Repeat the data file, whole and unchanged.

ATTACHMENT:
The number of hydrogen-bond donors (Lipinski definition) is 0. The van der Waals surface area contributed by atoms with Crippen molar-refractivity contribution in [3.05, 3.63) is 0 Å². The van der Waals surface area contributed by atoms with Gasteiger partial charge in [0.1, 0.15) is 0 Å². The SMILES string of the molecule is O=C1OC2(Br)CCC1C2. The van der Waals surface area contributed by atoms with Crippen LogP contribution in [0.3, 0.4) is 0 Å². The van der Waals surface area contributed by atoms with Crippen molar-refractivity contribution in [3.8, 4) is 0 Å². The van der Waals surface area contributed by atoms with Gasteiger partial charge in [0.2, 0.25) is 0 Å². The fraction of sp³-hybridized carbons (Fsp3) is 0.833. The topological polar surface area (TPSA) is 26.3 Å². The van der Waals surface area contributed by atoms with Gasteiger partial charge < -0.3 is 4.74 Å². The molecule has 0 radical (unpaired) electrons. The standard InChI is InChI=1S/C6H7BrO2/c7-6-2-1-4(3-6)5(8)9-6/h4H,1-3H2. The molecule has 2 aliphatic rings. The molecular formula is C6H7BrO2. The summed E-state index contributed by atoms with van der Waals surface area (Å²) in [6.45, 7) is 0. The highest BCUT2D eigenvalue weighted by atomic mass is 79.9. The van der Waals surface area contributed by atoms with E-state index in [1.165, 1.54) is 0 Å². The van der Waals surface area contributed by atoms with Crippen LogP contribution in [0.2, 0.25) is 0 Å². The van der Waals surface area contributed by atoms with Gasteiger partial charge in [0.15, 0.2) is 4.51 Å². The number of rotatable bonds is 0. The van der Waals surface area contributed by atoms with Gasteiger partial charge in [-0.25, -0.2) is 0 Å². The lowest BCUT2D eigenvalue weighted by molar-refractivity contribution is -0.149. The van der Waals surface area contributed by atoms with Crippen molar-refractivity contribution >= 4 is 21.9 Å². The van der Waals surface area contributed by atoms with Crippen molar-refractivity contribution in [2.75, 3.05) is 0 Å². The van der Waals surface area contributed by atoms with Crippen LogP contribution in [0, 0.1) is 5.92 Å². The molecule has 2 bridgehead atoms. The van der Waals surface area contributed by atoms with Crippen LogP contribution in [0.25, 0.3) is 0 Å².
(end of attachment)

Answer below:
The number of hydrogen-bond donors (Lipinski definition) is 0. The van der Waals surface area contributed by atoms with Crippen molar-refractivity contribution in [3.05, 3.63) is 0 Å². The van der Waals surface area contributed by atoms with Gasteiger partial charge in [0.1, 0.15) is 0 Å². The SMILES string of the molecule is O=C1OC2(Br)CCC1C2. The van der Waals surface area contributed by atoms with Crippen LogP contribution in [0.3, 0.4) is 0 Å². The van der Waals surface area contributed by atoms with Crippen molar-refractivity contribution in [3.8, 4) is 0 Å². The van der Waals surface area contributed by atoms with Gasteiger partial charge in [0.2, 0.25) is 0 Å². The fraction of sp³-hybridized carbons (Fsp3) is 0.833. The topological polar surface area (TPSA) is 26.3 Å². The van der Waals surface area contributed by atoms with Gasteiger partial charge < -0.3 is 4.74 Å². The molecule has 0 radical (unpaired) electrons. The standard InChI is InChI=1S/C6H7BrO2/c7-6-2-1-4(3-6)5(8)9-6/h4H,1-3H2. The molecule has 2 aliphatic rings. The molecular formula is C6H7BrO2. The summed E-state index contributed by atoms with van der Waals surface area (Å²) in [6.45, 7) is 0. The highest BCUT2D eigenvalue weighted by atomic mass is 79.9. The van der Waals surface area contributed by atoms with E-state index in [1.165, 1.54) is 0 Å². The van der Waals surface area contributed by atoms with Crippen LogP contribution in [0.2, 0.25) is 0 Å². The van der Waals surface area contributed by atoms with Gasteiger partial charge in [0.15, 0.2) is 4.51 Å². The number of rotatable bonds is 0. The van der Waals surface area contributed by atoms with Gasteiger partial charge in [-0.25, -0.2) is 0 Å². The lowest BCUT2D eigenvalue weighted by molar-refractivity contribution is -0.149. The van der Waals surface area contributed by atoms with Crippen molar-refractivity contribution >= 4 is 21.9 Å². The van der Waals surface area contributed by atoms with Crippen molar-refractivity contribution in [2.75, 3.05) is 0 Å². The van der Waals surface area contributed by atoms with Crippen LogP contribution in [0, 0.1) is 5.92 Å². The molecule has 2 bridgehead atoms. The van der Waals surface area contributed by atoms with Crippen LogP contribution in [0.25, 0.3) is 0 Å².